CARLSBAD, CA – It’s easy to view the all-new fourth-generation Honda CR-V as another miss by the No.2 Japanese auto maker.
Like the ’12 Civic compact car, on which the cross/utility vehicle is based, it has carryover technology, fair driving dynamics and an interior filled with hard plastic.
But the “cool moms” Honda is targeting with the ’12 model likely will appreciate the added interior volume and easier maneuverability, plus new creature comforts and increased fuel economy.
The CR-V became the best-selling utility vehicle, truck- or car-based, in the U.S. in 2007 as sales grew to 200,000 units annually.
Although some critics chided the auto maker upon the third-generation’s 2006 debut for keeping the CR-V small, when competitors were growing bigger, the formula worked for Honda.
The fourth-gen CR-V loses an inch in length and almost as much in height from its predecessor, but Honda has boosted interior volume.
The cargo floor now is an inch lower, simplifying the process of loading large objects such as baby strollers.
Owners will like being able to fold the CR-V’s 60/40 split rear seats two ways: via a new cargo-compartment handle or a release at the base of each seat. Seats now fold flat, thanks to bottom cushions that separate from back cushions and flip forward.
Not pleasing to sporty-minded auto journalists but probably a boon for many drivers, the CR-V’s steering isn’t as heavy as the outgoing model’s.
Honda is calling for best-in-class fuel economy of 22/30 mpg (10.7-7.8 L/100 km) city/highway for all-wheel-drive models.
Front-wheel-drive CR-Vs, which traditionally have comprised about 40% of sales, should earn 23/31 mpg (10.2-7.6 L/100 km). The city figure is best-in-class, but the highway fuel economy falls short of the 32 mpg (7.4 L/100 km) earned by the ’11 Chevy Equinox with its direct-injected 2.4L 4-cyl.
In two separate stop-and-go jaunts here, WardsAuto averages 24 mpg (9.8 L/100 km) in an EX-L AWD grade. That’s a so-so result, but not unexpected given the mountainous terrain.
Like the CR-V, the 4-cyl.-powered ’11 Ford Escape and Toyota RAV4 tested here similarly groan under acceleration uphill.
On flatter grades, the AWD CR-V turns in a stellar 31-mpg (7.6 L/100 km) average.
|Vehicle type||Front-engine, all-wheel-drive 5-passenger, 4-door CUV|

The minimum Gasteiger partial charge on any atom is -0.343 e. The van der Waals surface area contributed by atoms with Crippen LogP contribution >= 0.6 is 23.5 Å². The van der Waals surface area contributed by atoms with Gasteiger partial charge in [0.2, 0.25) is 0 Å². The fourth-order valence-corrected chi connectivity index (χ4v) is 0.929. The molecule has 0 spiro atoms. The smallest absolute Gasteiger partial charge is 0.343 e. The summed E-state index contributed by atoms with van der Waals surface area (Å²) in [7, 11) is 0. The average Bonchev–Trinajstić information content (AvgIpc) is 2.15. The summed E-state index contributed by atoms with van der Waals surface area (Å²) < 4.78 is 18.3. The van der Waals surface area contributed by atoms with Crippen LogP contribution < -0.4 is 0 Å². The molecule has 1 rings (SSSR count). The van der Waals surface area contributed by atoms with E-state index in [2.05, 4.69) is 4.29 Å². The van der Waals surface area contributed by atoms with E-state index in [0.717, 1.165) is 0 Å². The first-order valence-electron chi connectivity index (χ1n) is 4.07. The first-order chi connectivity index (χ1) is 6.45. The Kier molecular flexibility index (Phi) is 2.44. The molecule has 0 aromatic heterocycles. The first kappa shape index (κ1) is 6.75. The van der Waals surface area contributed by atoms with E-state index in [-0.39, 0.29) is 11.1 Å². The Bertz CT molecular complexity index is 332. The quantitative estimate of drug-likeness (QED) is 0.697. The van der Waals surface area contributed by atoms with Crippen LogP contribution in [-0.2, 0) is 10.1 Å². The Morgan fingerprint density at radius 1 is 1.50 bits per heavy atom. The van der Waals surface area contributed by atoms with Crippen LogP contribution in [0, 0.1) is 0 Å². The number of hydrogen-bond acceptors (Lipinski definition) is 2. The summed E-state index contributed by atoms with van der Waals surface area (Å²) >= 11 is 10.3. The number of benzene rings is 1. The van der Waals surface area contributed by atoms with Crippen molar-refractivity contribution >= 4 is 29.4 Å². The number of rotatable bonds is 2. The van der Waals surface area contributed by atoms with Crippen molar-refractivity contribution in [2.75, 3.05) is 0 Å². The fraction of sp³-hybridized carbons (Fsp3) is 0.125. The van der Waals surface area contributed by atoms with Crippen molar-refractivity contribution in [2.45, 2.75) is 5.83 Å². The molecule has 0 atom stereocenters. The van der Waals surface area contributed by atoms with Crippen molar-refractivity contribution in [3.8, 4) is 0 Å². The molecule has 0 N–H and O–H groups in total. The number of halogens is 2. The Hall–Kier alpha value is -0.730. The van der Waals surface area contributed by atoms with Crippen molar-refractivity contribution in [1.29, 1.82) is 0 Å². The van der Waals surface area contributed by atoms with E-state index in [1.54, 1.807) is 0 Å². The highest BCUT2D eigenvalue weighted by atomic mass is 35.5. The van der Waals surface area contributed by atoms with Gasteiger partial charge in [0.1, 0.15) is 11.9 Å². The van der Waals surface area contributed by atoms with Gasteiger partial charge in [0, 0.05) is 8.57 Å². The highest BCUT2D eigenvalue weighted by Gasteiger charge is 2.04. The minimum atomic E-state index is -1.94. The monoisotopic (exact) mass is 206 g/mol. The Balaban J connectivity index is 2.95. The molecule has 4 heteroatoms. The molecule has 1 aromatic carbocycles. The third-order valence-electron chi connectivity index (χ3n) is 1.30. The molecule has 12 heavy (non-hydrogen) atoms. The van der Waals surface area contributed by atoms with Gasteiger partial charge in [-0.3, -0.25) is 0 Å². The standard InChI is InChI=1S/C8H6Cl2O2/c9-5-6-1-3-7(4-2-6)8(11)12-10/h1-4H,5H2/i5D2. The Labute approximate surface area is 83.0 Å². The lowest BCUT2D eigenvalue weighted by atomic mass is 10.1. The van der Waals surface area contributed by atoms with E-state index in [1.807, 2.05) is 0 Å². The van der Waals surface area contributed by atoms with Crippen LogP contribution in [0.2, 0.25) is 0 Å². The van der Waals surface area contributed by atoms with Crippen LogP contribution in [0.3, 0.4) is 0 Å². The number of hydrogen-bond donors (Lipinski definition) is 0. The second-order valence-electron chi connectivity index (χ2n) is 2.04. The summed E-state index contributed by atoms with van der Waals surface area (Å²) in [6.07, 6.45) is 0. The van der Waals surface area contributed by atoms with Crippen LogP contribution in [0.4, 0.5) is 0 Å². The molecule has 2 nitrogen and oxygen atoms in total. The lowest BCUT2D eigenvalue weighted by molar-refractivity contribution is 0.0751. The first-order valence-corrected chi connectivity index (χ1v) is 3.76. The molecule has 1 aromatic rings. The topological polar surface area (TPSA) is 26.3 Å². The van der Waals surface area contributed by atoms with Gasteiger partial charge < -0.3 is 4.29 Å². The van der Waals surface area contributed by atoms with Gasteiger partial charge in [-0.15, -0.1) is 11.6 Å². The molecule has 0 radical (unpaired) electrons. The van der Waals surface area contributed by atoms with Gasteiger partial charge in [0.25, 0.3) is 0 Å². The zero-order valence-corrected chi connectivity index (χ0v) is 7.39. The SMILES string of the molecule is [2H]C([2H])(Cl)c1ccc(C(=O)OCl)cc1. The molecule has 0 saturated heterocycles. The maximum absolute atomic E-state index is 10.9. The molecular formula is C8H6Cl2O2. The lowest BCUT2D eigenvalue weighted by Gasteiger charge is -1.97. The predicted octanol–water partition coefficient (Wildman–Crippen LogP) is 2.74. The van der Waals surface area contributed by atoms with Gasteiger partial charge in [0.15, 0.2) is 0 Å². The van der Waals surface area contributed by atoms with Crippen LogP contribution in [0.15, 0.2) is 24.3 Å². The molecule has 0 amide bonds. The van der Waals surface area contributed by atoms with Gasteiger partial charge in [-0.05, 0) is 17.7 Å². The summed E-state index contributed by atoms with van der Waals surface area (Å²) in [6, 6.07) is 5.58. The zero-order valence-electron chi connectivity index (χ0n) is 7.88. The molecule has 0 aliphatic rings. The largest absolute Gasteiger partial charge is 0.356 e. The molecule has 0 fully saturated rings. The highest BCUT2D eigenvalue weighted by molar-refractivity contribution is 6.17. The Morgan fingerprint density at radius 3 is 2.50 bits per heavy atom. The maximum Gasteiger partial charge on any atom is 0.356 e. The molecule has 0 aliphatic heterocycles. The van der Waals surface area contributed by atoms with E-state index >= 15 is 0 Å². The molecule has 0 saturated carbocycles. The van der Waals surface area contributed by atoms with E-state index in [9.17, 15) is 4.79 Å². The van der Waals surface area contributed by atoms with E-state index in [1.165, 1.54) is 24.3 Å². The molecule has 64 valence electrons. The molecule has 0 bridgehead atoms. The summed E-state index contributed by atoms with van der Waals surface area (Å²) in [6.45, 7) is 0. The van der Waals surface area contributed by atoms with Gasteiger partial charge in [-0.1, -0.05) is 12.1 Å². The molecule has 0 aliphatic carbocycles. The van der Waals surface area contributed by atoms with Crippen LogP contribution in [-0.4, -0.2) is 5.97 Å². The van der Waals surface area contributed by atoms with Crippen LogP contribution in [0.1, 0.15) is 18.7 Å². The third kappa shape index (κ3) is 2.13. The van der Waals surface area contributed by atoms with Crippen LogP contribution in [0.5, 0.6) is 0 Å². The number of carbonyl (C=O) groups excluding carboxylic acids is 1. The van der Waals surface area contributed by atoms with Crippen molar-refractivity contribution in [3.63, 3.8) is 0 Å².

|Engine||2.4L DOHC 4-cyl., aluminum block/head, port-injection|
|Power (SAE net)||185 at 7,000 rpm|
|Torque||163 lb.-ft. (221 Nm) at 4,300 rpm|
|Bore x stroke (mm)||87 x 99|
|Wheelbase||103.1 ins. (262 cm)|
|Overall length||178.3 ins. (453 cm)|
|Overall width||71.6 ins. (182 cm)|
|Overall height||65.1ins. (165 cm)|
|Curb weight||3,545 lbs. (1,608 kg)|
|Fuel economy||22/30 (10.7-7.8 L/100 km) city/hwy|
|Competition||Ford Escape, Chevy Equinox, Toyota RAV4, Nissan Rogue, Kia Sportage, Hyundai Tucson, Volkswagen Tiguan, Subaru Forester|
|More fuel efficient||Not much more powerful|
|User-friendly interior||Lots of hard surfaces|
|Holding line on cost||Rivals offering bargains|
The ’12 CR-V carries over the previous generation’s 2.4L DOHC 4-cyl. with Honda’s i-VTEC variable valve and lift control.
To boost fuel efficiency and horsepower, from 180 at 6,800 rpm to 185 at 7,000 rpm, Honda minimizes engine friction by using molybdenum disulfide (MoS2) pattern-coated pistons. A new battery sensor varies alternator voltage, cutting electricity use.
The third-gen CR-V’s 5-speed automatic is carried over but sees similar friction-reducing measures. Low-viscosity fluid, a low-friction clutch and an automatic-transmission fluid warmer reduces friction 15%, 10% and 10%, respectively, compared with the outgoing 5-speed automatic, Honda says.
Increased gear ratios for both AWD and FWD models also improve fuel economy but with a catch: Faster up-shifts magnify the CR-V’s weak torque peak of 163 lb.-ft. (221 Nm) at 4,300 rpm. That’s just a smidge better than the peak of 161 lb.-ft. (218 Nm) at 4,400 rpm in the ’11 model but falls short of the Equinox’s 172 lb.-ft. (233 Nm) and the ’13 Escape’s projected 170 lb.-ft. (230 Nm) from its 1.6L direct-injection turbocharged 4-cyl.
To further improve CR-V fuel economy, Honda engineers switch from hydraulic to electric power steering and cut drag 8%, thanks to additional underbody covers and re-shaped pillars and front bumper.
Ride quality is just right: not too soft, nor too firm.
Overall, the cabin is more isolated from pavement variations and engine and road noise than its predecessor or the ’11 Escape and RAV4.
The new CR-V’s hard-plastic-centric interior isn’t as objectionable as the new Civic’s but at the same time fails to move the needle forward, regressing from the better-done, albeit hard-plastic interior of the ’11 CR-V.
In a first for Honda, the CR-V gets Pandora Internet radio functionality. However, as seen in the Hyundai Veloster, full compatibility only is possible with an iPhone; Android-phone users can stream audio through Bluetooth but lack most center-stack controls.
Standard Bluetooth connectivity and an optional, first-in-segment rear-seat entertainment system that will keep peace in the backseat also should put the new CUV on many moms’ shopping lists.
A Honda-first expanded driver’s side mirror is standard on ’12 CR-Vs, adding seven degrees of viewing angle to reduce blind spots. In practice, it is difficult to look far left and avoid the larger, normal magnification area. The Escape’s additional sub-mirror is easier to focus on.
Honda hasn’t announced ’12 CR-V pricing but hopes to hold the line between $21,000 and $30,000. Executives call for annual sales volume of 200,000-plus units.
Did Honda advance the ball far enough with the ’12 CR-V? For current customers, the answer likely is yes.
But maintaining the status quo with technology and interior materials may not win new customers, who can choose from an increasingly fuel-efficient, well-stocked entry-CUV range.